It Will Star Kirsten Dunst
While an actor for young Lou has yet to be found, FX has announced some exciting casting news. Kirsten Dunst has joined the cast in her first-ever series regular role on television. (Her previously longest-running part on TV was as teenage prostitute Charlie Chiemingo in six episodes of ER's third season.) Dunst will reportedly be playing Peggy Blomquist, a beautician "trying to figure out who she really is and what she really wants as she struggles with traditional societal expectations." Dunst should feel right at home in a role and setting not unlike her part in the 1999 cult classic comedy Drop Dead Gorgeous, where she starred alongside Brittany Murphy, Amy Adams, Denise Richards, Kirstie Alley, Allison Janney, and Ellen Barkin as a participant in a homicidal beauty pageant.
Parks & Rec's Nick Offerman Was Offered a Role
Of course, Dunst isn't the only person who's signed on to Season 2. Jesse Plemons (Friday Night Lights, Breaking Bad) will play her husband, Ed. Jeffrey Donovan (Burn Notice) has been cast as Dodd, although we don't know anything about his character yet, and an offer has been made to Nick Offerman, aka national treasure Ron Swanson — although he has yet to officially join the cast.
Hawley is Keeping Everything Connected
Although Fargo is an anthology show, each new season will not be 100 percent distinct from all the others, unlike True Detective (or American Horror Story until Ryan Murphy decided this year that, just kidding, all of his seasons are connected after all). Obviously, Seasons 1 and 2 of Fargo will be specifically linked by the character of Lou Solverson... but the entire Fargo franchise, including the film, is also connected in a more general sense. "I like the idea that somewhere out there is a big, leather-bound book that's the history of true crime in the Midwest," explains the showrunner in an interview with Zap2It. "The movie was Chapter 4, Season 1 was Chapter 9 and this is Chapter 2. You can turn the pages of this book, and you just find this collection of stories. But I like the idea that these things are connected somehow, whether it's linearly or literally or thematically. That's what we play around with."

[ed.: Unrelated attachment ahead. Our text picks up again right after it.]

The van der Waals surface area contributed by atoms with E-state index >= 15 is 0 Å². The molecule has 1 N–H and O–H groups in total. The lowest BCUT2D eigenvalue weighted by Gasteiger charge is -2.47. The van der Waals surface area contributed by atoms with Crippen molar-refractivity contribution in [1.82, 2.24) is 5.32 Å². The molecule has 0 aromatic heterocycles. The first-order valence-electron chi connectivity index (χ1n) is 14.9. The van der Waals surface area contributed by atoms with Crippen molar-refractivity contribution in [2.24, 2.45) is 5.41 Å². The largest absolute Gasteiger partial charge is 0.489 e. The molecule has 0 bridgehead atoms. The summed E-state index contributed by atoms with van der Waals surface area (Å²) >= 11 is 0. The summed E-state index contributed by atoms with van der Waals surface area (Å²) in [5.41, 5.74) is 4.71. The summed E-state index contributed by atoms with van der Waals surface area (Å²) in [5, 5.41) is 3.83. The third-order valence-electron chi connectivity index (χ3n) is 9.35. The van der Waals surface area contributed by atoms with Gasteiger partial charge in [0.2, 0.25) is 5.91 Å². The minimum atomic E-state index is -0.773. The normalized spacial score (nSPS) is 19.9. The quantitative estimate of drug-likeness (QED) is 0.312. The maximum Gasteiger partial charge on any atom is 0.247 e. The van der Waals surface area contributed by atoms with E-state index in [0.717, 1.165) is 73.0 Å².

It's Inspired By a Different Set of Coen Brothers' Films
Obviously, most of Season 2's inspiration will still stem from the film that shares its title, but that's not the only Coen Bros. movie Hawley is looking at for ideas. For Season 1, the showrunner also drew inspiration from 2007's No Country For Old Men and 2009's A Serious Man. He has stated to EW that with Season 2, he's looking more towards the Coens' earlier works, like 1990's Miller's Crossing and 2001's The Man Who Wasn't There. So what does that mean for the show? "The scope of the story-telling this season is a lot bigger, it has more of an epic feel to it,” Hawley said. "The earlier time period and even more rural setting gives the show an almost Western-like quality."
You Can Read Part of The Script Now
In that same interview with EW, Hawley also provided the publication with a page from the script of the Season 2 premiere, which takes place about halfway through the episode. The scene features Dunst's character examining a bloodstain on her shirt. How did it get there? Why doesn't she seem more concerned about it? It obviously has something to do with how Peggy and her husband "find themselves caught in an escalating war between a local crime gang and a major Mob syndicate," but how does a small town beautician get embroiled in such a nasty mess? Sadly, we'll have to wait until next fall to find out.